TOTALLY EAST TEXAS: All Saints students get to ‘the heart’ of a project

The daughter of an All Saints teacher, who was born with a heart defect, inspires a project for her entire English class to encourage other “heart children”.

TYLER, Texas – Think back to high school English. Remember being assigned the paper that required research, hours of writing, and the hope of an “A”?

But what if your English teacher gave you a project that was so impactful that it would change not only you but a child’s life as well?

This is Totally East Texas.

“I wanted to create a project where my students could relate something we do in the classroom to the real world,” said Emily Twomey, English teacher at All Saints Upper School. “And I thought a month with a congenital heart defect would be a great opportunity to do that.”

Sometimes a project is more than a class, and sometimes the teacher who assigned it is much more than the class leader.

“I have a daughter with special needs and a congenital heart defect. I felt really inspired by what and everything we went through on her trip,” said Mrs. Twomey.

In addition to teaching English at All Saints Episcopal School in Tyler, Emily Twomey is Madeline’s mother.

Your baby girl is one of more than 3,600 precious Texas babies born with a heart defect each year, according to the Congenital Heart Public Health Consortium.

“So I reached out to Texas Children’s Hospital and all of the heart mums and heart families there. And I asked if anyone would like to participate in this project. So I got all of these mothers to write their stories about their children and everything they do medically have in front of you, “said Mrs. Twomey.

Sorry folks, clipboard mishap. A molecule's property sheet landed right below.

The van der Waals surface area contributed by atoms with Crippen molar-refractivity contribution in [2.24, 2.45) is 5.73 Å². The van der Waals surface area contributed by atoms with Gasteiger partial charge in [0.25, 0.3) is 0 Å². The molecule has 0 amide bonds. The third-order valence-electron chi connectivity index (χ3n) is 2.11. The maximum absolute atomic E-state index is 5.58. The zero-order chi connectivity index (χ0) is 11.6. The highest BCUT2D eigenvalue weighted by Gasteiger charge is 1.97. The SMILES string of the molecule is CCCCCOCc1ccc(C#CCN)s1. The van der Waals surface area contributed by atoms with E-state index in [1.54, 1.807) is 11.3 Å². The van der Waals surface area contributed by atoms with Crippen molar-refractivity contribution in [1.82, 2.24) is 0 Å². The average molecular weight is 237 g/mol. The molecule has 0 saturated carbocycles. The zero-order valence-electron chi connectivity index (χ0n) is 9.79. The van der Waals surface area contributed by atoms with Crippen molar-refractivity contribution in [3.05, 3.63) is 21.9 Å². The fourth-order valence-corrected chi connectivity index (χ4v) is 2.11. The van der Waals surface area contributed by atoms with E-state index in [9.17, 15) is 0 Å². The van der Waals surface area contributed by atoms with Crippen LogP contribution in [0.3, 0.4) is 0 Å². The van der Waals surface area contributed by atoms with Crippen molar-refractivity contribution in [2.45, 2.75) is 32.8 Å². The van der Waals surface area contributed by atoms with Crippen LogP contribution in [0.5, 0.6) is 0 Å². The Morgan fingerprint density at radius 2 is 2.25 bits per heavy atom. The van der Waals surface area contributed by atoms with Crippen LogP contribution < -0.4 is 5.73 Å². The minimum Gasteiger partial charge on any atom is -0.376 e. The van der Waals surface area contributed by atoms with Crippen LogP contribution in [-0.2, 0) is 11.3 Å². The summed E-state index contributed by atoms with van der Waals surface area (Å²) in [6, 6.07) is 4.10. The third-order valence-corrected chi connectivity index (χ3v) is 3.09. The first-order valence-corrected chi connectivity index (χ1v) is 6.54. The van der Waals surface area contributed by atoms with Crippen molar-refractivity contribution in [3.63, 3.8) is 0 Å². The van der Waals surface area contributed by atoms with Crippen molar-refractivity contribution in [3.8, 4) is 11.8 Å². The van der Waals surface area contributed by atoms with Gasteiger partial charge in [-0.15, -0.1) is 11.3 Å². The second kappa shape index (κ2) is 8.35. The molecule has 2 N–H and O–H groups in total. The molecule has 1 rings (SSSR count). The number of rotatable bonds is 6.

The students chose a child as the focus of their project. Mrs. Twomey had her examine her child’s heart defect and report it to the class.

“And then they made a project, a service part, where they created something, anything they wanted, using the school’s technology to give something to the kid,” Mrs. Twomey said.

“I just think it was a good learning experience, learning how to influence others and work for others,” said Sarah Jordan, a student at All Saints Episcopal School.

Sarah Jordan was inspired by Braden.

“He’s five years old and gave us a bio of similar things that he likes. One of the things he liked was Iron Man,” Jordan said.

Sarah decided he needed an arc reactor, just like his favorite superhero.

“It kind of reminds me of the Iron Man suit, it’s in the middle of the chest and it reminds me of a heart,” Jordan said.

She knew exactly where to create it and who to contact to collaborate in the Fab Lab.

“Sara, I have her for another entrepreneurship class so she reached out to me during that class and asked if she could use the Fab Lab’s resources for this project. And I asked her to send me her plans “said Patty Mabry, director of the Center for Innovation at All Saints Episcopal School.

Patty Mabry is the director of the Innovation Center at All Saints.

“So Sarah came in in her spare time. She came in during college, before class, before school, and after,” said Mrs. Mabry.

It took the use of technology and tools like this AP printer, fiberglass, wood, and lights to recreate something warm for a little boy who has been through so much.

“So he can take this to his doctor’s appointments and just keep it to himself and play around with it and just use it as a comfort,” Jordan said.

Mrs. Twomey says, “And it lights up and it makes him feel strong like Iron Man and that made me emotional too. It was so beautiful.”

“I mean, if you learn how to solve a problem, but number two, do empathetic design and find that passion, you know and you know that we ignite passion, that’s what we do and we don’t just want All Saints affect, not just Tyler, not just East Texas, but everywhere, “explained Mrs. Mabry.

The students created shirts, a basketball goal, a bird house, unique art, and even a college-going letter for Mrs. Twomey’s little daughter who inspired the project.

“Having two students whom I love very much connect with another part of my life, which is my daughter, and she is all of my heart and soul. And it was just nice that she made so much effort and empathy and caring Thoughts put in this letter for her, “said Mrs. Twomey. “I feel like I’ll always have a piece of it forever to give back to my daughter.

So many families affected by this one project … in an English class … in Tyler, Texas.

“They have such big hearts, they really do,” said Mrs. Twomey.

This is Totally East Texas.

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